Saturday, March 22, 2008

The Crabby Widow

Dear Macy's Department Store:

I realize that this is not a good time to be in retail. I realize that Target is now producing smart, snappy fashion at hoi polloi prices, that discount chains are underselling your designer lines, and that the shrinking of the American middle class has put a squeeze on mid-level retailers like you. However. There is no excuse for you sending me an email promotion with the subject line: "Engaged? Register with us and start earning rewards!" It's heartless, cruel, and it makes me want to cut my credit card into tiny pieces, find the nearest Macy's, and grind those pieces slowly. Into. Someone's. Eyeballs.

No, I'm not effing engaged. Bastards. Rub it in!



At 6:59 AM , Anonymous Anonymous said...

this may be an unwelcome thought, but i assume when you talk about diversity at public school, part of that diversity would be other children from single-parent households. i don't know if that's an issue. it is a nice thing for our child, to see that there are so many different ways to be a family.

At 9:53 AM , Blogger Dorcasina said...

You are completely right--and that thought is absolutely necessary. One of the things that has surprised me at my daughter's current school is how few single- or divorced- families there are (only one that I've found, in 3 years). It's not the easiest "diversity" to ask about, or to spot, of course. It's one of the great things about our local adoptive families groups (several single moms with 1-2 adopted kids of other races)--and about our larger community in general (especially the YMCA): we see lots of single parents with their children, across racial and ethnic categories. We see multiracial families of all varieties every time we shop, go to swimming class, eat in a restaurant, or go to a park. And some of those families are single parent. Your idea touches on one of my biggest fears about private school elitism; I want my daughter to grow up conscious of what she *has*, and of how little many others have, and to feel grateful instead of always obsessing about those who seem to *have* more (money, status, parents, toys...) and seeking status for herself. And so I worry about putting her in environments where the kids are noticeably more affluent than we are. This private school seems *not* to foster that (more earthy, environmental, learning-focused, which is why I'm even considering it, given that our local private schools cost 3x as much and are bastions of old and new money and snobbery), but it's amazing how savvy kids are about that sort of thing, and how early the competition starts. Thanks for the reminder!! It would be nice to have a few more friends who share our situation...What is up with all the lasting marriages these days? ;)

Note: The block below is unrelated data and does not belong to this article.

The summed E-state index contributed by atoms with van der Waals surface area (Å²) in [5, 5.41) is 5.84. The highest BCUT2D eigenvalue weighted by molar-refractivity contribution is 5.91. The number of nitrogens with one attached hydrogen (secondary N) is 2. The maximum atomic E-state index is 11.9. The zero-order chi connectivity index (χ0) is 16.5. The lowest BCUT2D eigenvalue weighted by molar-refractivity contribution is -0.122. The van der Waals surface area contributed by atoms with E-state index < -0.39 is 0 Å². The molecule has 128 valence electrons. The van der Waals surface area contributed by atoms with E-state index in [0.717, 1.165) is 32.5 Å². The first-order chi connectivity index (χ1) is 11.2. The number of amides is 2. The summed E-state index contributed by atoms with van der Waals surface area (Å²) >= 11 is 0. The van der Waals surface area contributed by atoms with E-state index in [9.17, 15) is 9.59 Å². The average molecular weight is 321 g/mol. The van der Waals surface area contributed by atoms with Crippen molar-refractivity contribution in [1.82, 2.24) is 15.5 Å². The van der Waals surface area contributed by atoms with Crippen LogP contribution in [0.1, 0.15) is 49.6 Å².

At 9:20 PM , Blogger Julia said...

Going to follow the conversation in the comments rather than the post (I heartily agree, btw-- they really need to filter their bloody marketing list. Idiots.). Anyway, it is possible to have a school environment that fosters non-materialism and concern for others even in a private school. That school C doesn't collect extra fees is a good sign-- neither does our school and it is because they want to make sure kids don't feel the pressure of monetary decisions in the family. There are also a lot of charity projects happening in the school all the time. Kindergarten is collecting money for Heffner International now, to buy goats for families. There is no pressure on any kids to bring money from home, yet they are all engaged and very interested in making a difference. But they view it as a class project and not as a competition of who brings in more.

At 6:48 AM , Blogger All Adither said...

I spent some time reading your blog last night and wanted to say hello. Macy's, though I like what they have to offer, is ridiculous. I especially hate their catalogues with perfumed inserts.

Angie (from


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